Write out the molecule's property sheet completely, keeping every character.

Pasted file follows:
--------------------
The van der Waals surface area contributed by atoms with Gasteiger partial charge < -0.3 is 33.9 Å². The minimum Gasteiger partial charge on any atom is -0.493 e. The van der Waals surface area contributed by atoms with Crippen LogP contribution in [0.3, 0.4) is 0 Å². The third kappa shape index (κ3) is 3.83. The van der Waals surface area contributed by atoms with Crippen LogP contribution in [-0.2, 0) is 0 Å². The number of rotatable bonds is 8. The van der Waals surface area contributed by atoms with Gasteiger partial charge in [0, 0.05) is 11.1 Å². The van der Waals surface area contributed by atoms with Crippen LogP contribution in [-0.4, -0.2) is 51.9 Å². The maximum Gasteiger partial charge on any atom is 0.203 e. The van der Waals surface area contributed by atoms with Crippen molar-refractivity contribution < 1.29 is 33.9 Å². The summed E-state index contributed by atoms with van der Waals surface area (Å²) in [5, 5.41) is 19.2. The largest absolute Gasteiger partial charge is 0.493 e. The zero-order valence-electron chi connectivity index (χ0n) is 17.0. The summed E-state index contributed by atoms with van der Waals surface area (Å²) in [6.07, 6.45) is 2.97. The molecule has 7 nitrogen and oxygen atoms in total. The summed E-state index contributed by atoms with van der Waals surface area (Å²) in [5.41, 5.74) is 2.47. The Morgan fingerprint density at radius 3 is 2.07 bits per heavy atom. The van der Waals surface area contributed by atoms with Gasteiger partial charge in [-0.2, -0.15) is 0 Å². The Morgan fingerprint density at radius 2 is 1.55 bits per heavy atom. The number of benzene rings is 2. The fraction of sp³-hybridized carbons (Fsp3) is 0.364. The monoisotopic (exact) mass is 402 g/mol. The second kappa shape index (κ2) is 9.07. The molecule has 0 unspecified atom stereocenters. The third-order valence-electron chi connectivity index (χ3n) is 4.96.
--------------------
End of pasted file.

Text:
The van der Waals surface area contributed by atoms with Gasteiger partial charge < -0.3 is 33.9 Å². The minimum Gasteiger partial charge on any atom is -0.493 e. The van der Waals surface area contributed by atoms with Crippen LogP contribution in [0.3, 0.4) is 0 Å². The third kappa shape index (κ3) is 3.83. The van der Waals surface area contributed by atoms with Crippen LogP contribution in [-0.2, 0) is 0 Å². The number of rotatable bonds is 8. The van der Waals surface area contributed by atoms with Gasteiger partial charge in [0, 0.05) is 11.1 Å². The van der Waals surface area contributed by atoms with Crippen LogP contribution in [-0.4, -0.2) is 51.9 Å². The maximum Gasteiger partial charge on any atom is 0.203 e. The van der Waals surface area contributed by atoms with Crippen molar-refractivity contribution < 1.29 is 33.9 Å². The summed E-state index contributed by atoms with van der Waals surface area (Å²) in [5, 5.41) is 19.2. The largest absolute Gasteiger partial charge is 0.493 e. The zero-order valence-electron chi connectivity index (χ0n) is 17.0. The summed E-state index contributed by atoms with van der Waals surface area (Å²) in [6.07, 6.45) is 2.97. The molecule has 7 nitrogen and oxygen atoms in total. The summed E-state index contributed by atoms with van der Waals surface area (Å²) in [5.41, 5.74) is 2.47. The Morgan fingerprint density at radius 3 is 2.07 bits per heavy atom. The van der Waals surface area contributed by atoms with Gasteiger partial charge in [-0.2, -0.15) is 0 Å². The Morgan fingerprint density at radius 2 is 1.55 bits per heavy atom. The number of benzene rings is 2. The fraction of sp³-hybridized carbons (Fsp3) is 0.364. The monoisotopic (exact) mass is 402 g/mol. The second kappa shape index (κ2) is 9.07. The molecule has 0 unspecified atom stereocenters. The third-order valence-electron chi connectivity index (χ3n) is 4.96.